Published: Sat, August 17, 2019
Markets | By Otis Pena

US FDA proposes new health warnings on cigarette packs, advertisements

US FDA proposes new health warnings on cigarette packs, advertisements

The FDA said the proposed changes, which also drastically increase the size of the warnings, could be the most significant to cigarette labels in more than 35 years. Other countries have long used such shock tactics to discourage smokers, so why does the USA lag behind?

What's more, more than 16 million Americans live with diseases caused by cigarette smoking.

Other color illustrations would warn smokers that cigarettes can cause heart disease, impotence and diabetes. "We have more prominent warnings on many other products that don't pose even a fraction of the risk that cigarettes do".

Although health warnings were updated in 1984 with the Surgeon General's warnings, research shows that smokers are misinformed regarding cigarettes and its negative health effects, the FDA said in a press release. Our lawsuit sought to force the FDA to comply with provisions of the 2009 Family Smoking Prevention and Tobacco Control Act, which required graphic warnings covering the top half of the front and back of cigarette packs and 20 percent of cigarette advertising.

The U.S. Food and Drug Administration has proposed that cigarette packs carry graphic new health warnings including pictures and text outlining lesser-known risks of smoking like bladder cancer and diabetes as well as lung cancer.

Warnings first appeared on cigarette packages in the USA in 1966, and were most recently updated in 1984.

The new warnings would be accompanied by a color image demonstrating the health risk.

Despite the statistics, an estimated 34.4 million USA adults and an additional 1.4 million US youths are active smokers. We can not afford more delays - not when tobacco use still kills half a million Americans and costs the nation $170 billion in health care expenses each year.

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Erika Sward, assistant vice-president of national advocacy for the American Lung Association, called the graphic warning labels "overdue". The FDA was therefore obliged to come up with new warnings that would pass constitutional muster. Since then, almost 120 nations around the globe have mandated the bigger, graphic warnings. By 2007 this number had grown to nine - 5% of the global population - before gradually expanding to cover all 28 members of the European Union, and countries such as India and New Zealand.

The FDA plain packaging law could face litigation in the future similar to the 2012 first amendment case. They are supported by extensive scientific evidence showing that graphic warnings are far more effective at communicating the health risks of smoking than text-only warnings.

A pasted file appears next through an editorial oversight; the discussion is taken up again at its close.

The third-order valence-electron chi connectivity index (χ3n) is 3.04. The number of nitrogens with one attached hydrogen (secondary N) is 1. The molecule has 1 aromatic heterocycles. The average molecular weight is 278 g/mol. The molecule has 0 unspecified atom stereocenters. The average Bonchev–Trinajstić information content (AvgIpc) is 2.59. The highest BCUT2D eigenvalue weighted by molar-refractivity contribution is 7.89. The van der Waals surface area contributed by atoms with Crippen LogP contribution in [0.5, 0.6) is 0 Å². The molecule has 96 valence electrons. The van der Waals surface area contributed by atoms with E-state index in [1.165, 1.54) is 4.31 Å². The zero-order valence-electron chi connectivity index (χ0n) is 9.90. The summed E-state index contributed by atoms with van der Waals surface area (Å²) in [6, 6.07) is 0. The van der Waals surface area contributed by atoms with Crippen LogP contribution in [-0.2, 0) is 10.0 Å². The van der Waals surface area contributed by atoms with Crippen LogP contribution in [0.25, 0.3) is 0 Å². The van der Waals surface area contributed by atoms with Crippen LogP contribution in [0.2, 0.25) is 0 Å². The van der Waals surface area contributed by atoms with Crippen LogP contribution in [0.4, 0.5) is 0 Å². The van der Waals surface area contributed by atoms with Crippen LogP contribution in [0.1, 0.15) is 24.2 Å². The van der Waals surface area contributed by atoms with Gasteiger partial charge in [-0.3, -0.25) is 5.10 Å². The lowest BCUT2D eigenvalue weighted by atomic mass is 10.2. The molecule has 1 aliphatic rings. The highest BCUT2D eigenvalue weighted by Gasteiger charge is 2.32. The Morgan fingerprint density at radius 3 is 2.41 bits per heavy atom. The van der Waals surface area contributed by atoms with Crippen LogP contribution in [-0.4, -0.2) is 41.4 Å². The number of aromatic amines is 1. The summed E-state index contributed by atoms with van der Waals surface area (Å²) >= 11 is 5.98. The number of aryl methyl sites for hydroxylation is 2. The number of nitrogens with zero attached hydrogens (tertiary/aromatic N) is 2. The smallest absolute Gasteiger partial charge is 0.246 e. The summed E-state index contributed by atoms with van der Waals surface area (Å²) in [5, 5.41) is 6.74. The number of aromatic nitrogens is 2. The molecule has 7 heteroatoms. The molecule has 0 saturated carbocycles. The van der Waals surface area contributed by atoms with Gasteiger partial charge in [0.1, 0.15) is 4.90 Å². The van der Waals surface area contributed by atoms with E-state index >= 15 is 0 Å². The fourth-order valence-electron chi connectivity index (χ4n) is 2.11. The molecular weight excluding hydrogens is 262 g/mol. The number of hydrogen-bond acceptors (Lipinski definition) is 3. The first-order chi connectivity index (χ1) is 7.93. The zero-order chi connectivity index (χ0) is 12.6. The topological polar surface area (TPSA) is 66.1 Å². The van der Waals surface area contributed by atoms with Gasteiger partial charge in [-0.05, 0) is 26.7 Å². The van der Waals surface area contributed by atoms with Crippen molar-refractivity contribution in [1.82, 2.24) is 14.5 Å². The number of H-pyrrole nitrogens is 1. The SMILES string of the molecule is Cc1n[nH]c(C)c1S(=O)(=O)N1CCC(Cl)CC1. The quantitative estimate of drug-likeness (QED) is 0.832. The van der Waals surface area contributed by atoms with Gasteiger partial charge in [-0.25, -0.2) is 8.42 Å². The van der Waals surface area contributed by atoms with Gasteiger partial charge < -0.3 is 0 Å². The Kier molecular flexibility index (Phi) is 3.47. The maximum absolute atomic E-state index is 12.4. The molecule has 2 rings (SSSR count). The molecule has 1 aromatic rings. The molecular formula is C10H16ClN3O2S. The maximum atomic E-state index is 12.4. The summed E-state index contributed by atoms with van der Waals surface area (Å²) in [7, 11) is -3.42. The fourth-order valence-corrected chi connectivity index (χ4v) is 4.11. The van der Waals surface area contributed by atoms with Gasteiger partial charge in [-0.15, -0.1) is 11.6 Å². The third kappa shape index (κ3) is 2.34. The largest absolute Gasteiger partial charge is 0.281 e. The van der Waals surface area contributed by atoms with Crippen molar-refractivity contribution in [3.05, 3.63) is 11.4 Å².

Why is the U.S. lagging behind?

The FDA on Thursday unveiled 13 new graphic health warnings in all. "Smoking is the deadliest behavior we engage in; more people die from smoking than from anything else". In the end, the federal court determined that the agency's rule violated the first amendment.

"We firmly support public awareness of the harms of smoking cigarettes, but the manner in which those messages are delivered to the public can not run afoul of the First Amendment protections that apply to all speakers, including cigarette manufacturers", the spokesperson said (Hellmann, The Hill, 8/15; Siddons, Roll Call, 8/15; Bever, Washington Post, 8/15; Kaplan, New York Times, 8/15; FDA proposal, Federal Register, 8/16).

Meanwhile, tobacco companies say they are reviewing the FDA's proposed rule. Prior to 2009, when Congress passed the Tobacco Control Act, only 18 countries required graphic warnings, showing how far behind the rest of the world the USA has fallen over the past 10 years. The FDA stated in March 2013 that it planned to issue a new rule requiring graphic warnings, but failed to do so before today. But that momentary reprieve before lighting up may only last a few more years. But, "that doesn't mean they're going to win". At the same time, however, the court didn't strike down the law under which the FDA was acting, and a separate appeals court specifically upheld the law.

"We firmly support public awareness of the harms of smoking cigarettes, but the manner in which those messages are delivered to the public can not run afoul of the First Amendment protections that apply to all speakers, including cigarette manufacturers", Neassa Hollon, a spokeswoman for the tobacco giant RJ Reynolds, told the New York Times on Thursday.

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